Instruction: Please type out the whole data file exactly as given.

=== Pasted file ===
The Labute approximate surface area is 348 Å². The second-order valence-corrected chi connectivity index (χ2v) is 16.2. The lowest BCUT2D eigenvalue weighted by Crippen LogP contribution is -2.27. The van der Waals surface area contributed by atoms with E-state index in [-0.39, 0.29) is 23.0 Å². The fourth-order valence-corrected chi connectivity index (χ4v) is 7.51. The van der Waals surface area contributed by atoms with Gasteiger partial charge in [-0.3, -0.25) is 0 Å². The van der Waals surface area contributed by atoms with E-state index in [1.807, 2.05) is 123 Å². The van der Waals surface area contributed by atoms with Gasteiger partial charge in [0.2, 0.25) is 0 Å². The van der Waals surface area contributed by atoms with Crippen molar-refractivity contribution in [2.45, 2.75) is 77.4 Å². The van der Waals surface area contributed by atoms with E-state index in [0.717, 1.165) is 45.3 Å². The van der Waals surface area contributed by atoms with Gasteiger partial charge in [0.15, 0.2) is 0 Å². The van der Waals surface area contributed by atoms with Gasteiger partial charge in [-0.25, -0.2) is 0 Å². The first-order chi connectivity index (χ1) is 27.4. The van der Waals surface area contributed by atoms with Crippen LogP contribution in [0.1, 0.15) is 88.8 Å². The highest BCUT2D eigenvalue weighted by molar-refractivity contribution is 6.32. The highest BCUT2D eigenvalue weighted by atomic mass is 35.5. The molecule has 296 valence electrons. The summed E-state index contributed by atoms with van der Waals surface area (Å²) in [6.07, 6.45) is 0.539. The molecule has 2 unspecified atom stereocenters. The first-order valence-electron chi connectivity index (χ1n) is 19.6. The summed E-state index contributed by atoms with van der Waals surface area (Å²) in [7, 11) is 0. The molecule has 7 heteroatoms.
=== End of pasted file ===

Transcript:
The Labute approximate surface area is 348 Å². The second-order valence-corrected chi connectivity index (χ2v) is 16.2. The lowest BCUT2D eigenvalue weighted by Crippen LogP contribution is -2.27. The van der Waals surface area contributed by atoms with E-state index in [-0.39, 0.29) is 23.0 Å². The fourth-order valence-corrected chi connectivity index (χ4v) is 7.51. The van der Waals surface area contributed by atoms with Gasteiger partial charge in [-0.3, -0.25) is 0 Å². The van der Waals surface area contributed by atoms with E-state index in [1.807, 2.05) is 123 Å². The van der Waals surface area contributed by atoms with Gasteiger partial charge in [0.2, 0.25) is 0 Å². The van der Waals surface area contributed by atoms with Crippen molar-refractivity contribution in [2.45, 2.75) is 77.4 Å². The van der Waals surface area contributed by atoms with E-state index in [0.717, 1.165) is 45.3 Å². The van der Waals surface area contributed by atoms with Gasteiger partial charge in [0.15, 0.2) is 0 Å². The van der Waals surface area contributed by atoms with Gasteiger partial charge in [-0.25, -0.2) is 0 Å². The first-order chi connectivity index (χ1) is 27.4. The van der Waals surface area contributed by atoms with Crippen LogP contribution in [0.1, 0.15) is 88.8 Å². The highest BCUT2D eigenvalue weighted by molar-refractivity contribution is 6.32. The highest BCUT2D eigenvalue weighted by atomic mass is 35.5. The molecule has 296 valence electrons. The summed E-state index contributed by atoms with van der Waals surface area (Å²) in [6.07, 6.45) is 0.539. The molecule has 2 unspecified atom stereocenters. The first-order valence-electron chi connectivity index (χ1n) is 19.6. The summed E-state index contributed by atoms with van der Waals surface area (Å²) in [7, 11) is 0. The molecule has 7 heteroatoms.